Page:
Megan Thee Stallion’s Hot Girl Summer Is A Movement, Not A Meme

by Nylah Burton
Robb Cohen/Invision/AP/Shutterstock

If you’re on the internet at all, you probably know that you’re smack dab in the middle of a #hotgirlsummer. The phrase comes from 24-year-old Houston, Texas, rapper Megan Thee Stallion, whose alter ego is "Hot Girl Meg" — a fun-loving, college, partier persona. According to Vox’s explainer of hot girl summer, Megan also calls herself “H-town hottie” or ‘Hot Girl Meg,” while her fans are called “hotties.” And in her songs (“Cash Sh*t” and “Hot Girl”) and in her social media presence, Megan is constantly re-affirming how being a “hot girl” is intrinsic to her brand, her fan base, and her art. (Still, the phrase "hot girl summer" doesn't actually appear in one of Megan's songs, for what it's worth.)

Since then, people on the Internet are using the phrase "hot girl summer" to describe their ideal summer, so much so that it's being referred to as a meme, with brands getting in on it, too. But as with anything, when brands start co-opting the internet adores, it becomes indelibly cringe-inducing — and ruins hot girl summer for the rest of us. For Black women in particular, the co-opting feels particularly gross; "hot girl summer" was created by a Black woman rapper and her fan-base which is made up of a lot of Black women. When brands use the term without understanding it fully, it feels like pandering, and erases the freedom and positivity that hot girl summer is supposed to represent. Which is why I have to ask: can't we just leave hot girl summer alone?

In late June — peak hot girl summer season — Megan sat down with The Root and said that the term was rooted in positivity: “It’s just basically about women — and men — just being unapologetically them, just having a good-ass time, hyping up your friends, doing you, not giving a damn about what nobody got to say about it. You definitely have to be a person that can be the life of the party, and, y’know, just a bad b*tch.”

Hot girl summer is also inclusive by nature. One fan told Elite Daily that it was a revolutionary concept: “To me, it’s about reclaiming your summer and your body in a season that’s usually fraught with body image issues, harassment, and the way the male gaze can quickly turn dangerous — especially for femmes and trans women," Natsumi, 24, said. "A 'hot girl summer' is for everyone who had to stop feeling carefree in order to feel safe. And in that way, it’s fun, defiant, sexy rebellion.”

Megan’s fan base also took to social media to post their own ideas of what hot girl summer means to them. For some, it means celebrating being a Black woman. For others, it means celebrating success in typically male-dominated fields, like professional soccer and hip-hop. Because if World Cup champion Megan Rapinoe and Megan Thee Stallion aren't having a hot girl summer, who is?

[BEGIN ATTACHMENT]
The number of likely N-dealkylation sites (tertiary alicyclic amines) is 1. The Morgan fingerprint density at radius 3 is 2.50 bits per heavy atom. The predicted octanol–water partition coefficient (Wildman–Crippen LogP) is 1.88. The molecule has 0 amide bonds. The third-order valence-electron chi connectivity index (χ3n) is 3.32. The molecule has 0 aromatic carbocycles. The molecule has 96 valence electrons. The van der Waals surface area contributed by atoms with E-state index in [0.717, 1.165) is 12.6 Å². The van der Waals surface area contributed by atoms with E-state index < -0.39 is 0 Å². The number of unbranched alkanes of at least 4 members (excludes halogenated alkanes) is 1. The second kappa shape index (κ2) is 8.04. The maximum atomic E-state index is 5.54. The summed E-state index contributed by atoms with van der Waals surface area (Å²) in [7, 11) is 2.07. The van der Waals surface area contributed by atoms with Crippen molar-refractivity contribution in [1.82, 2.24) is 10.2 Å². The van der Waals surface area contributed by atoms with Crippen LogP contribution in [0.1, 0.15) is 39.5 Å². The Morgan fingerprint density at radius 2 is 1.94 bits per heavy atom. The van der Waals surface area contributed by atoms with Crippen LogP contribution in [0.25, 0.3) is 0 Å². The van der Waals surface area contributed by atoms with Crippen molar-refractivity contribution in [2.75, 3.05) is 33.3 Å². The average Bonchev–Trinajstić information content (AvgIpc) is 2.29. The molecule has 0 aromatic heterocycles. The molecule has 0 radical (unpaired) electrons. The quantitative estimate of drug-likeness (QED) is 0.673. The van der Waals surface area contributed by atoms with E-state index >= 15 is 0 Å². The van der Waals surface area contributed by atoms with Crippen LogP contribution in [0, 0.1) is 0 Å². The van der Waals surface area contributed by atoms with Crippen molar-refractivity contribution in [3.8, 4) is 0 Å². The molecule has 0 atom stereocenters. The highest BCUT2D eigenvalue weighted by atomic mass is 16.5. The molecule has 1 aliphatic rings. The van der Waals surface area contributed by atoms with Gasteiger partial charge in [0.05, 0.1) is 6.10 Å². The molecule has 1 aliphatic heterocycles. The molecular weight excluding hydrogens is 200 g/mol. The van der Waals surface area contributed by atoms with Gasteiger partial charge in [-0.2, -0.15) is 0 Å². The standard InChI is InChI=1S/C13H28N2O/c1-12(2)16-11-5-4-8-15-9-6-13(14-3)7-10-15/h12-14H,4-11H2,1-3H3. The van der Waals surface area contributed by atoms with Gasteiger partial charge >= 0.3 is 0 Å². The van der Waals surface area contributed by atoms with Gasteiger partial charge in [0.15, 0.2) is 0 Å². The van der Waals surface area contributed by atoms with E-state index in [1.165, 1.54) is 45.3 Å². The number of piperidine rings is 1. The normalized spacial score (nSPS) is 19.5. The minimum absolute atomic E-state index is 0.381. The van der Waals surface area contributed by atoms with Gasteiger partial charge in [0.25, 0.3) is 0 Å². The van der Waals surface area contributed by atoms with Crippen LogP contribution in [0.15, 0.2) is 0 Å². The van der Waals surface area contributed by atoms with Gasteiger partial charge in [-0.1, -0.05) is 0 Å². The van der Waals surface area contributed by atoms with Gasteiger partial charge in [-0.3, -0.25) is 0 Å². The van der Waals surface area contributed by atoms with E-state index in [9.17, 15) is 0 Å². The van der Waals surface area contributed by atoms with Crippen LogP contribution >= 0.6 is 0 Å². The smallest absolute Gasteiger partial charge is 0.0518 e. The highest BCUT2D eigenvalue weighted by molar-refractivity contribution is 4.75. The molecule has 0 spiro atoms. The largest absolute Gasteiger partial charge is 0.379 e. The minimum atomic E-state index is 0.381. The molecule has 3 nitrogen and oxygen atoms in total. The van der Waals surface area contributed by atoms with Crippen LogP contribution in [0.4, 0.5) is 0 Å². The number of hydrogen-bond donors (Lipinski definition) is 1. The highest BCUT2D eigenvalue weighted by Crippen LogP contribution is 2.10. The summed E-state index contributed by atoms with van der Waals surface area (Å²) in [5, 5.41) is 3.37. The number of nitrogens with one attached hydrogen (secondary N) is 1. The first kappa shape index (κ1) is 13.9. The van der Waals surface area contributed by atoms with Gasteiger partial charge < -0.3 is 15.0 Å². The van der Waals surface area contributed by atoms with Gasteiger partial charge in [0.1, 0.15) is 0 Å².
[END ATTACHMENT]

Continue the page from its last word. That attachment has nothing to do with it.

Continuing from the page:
But of course, because Black women can’t enjoy or share our nice things in peace, companies immediately pounced on the cultural moment, trying to capitalize on hot girl summer one cringe-worthy sponsored post at a time. The litany of cornification was pretty extensive. Wendy’s claimed its lemonade was the “official drink of hot girl summer.” Forever 21 sent out a marketing email with the subject line, "Feelin' Hot Girl SUMMAH." Not wanting to be left out of the fun, Maybelline tweeted: “Summer 19 in three words: hot girl summer. PERIODT!” To which I said “LORDT, make it stop.” But it didn't stop. Because for some reason, after this, the DuoLingo owl (who, I cannot stress this enough, is a cartoon owl) also posted some pictures of its Hot Girl Summer.

My best friend and I had a great time laughing at how thoroughly these brands embarrassed themselves by clinging desperately to Black culture instead of coming up with their own original ideas. And a lot of other people tweeted similar feelings. But underneath our laughter, there’s real annoyance, anger, and hurt.

The pandering, the appropriation of Black speech, the use of Megan’s work without paying her is all especially egregious when you consider that some of those brands have been criticized for past incidents of alleged racism. When all that sinks in, this corniness stops being funny. There is an insidious pattern on the internet, where young Black people create the memes that bolster sales and TV ratings, but don’t get compensated or even recognized for their creativity and work. Fortunately, Megan has assured her fans that she is in the process of trademarking “Hot Girl Summer” to prevent any brands from capitalizing on her work. Although, given that rapper Cardi B was denied her trademark application for her signature catchphrase, it’s entirely possible that Megan’s application will also be denied. Which would allow these brands to keep profiting from her for free.

It's clear that what Megan and her fan base created something amazing with Hot Girl Summer, is something empowering and fun and inclusive. When brands (and people unfamiliar with Megan's music at all) attempt to co-opt this creation, they dilute it because they don't understand it. And it kind of taints the whole thing, giving it a vibe that isn't just corny as hell, but can also feel exploitative.

In the end, Hot Girl Summer is supposed to be about positivity, good vibes, and doing what you want despite what other people think. It's not supposed to be about doing what you want despite the hurt that you may be causing other people, which is a lesson some of these brands should learn. For us to continue having a truly great Hot Girl Summer, the brands should really just leave it alone.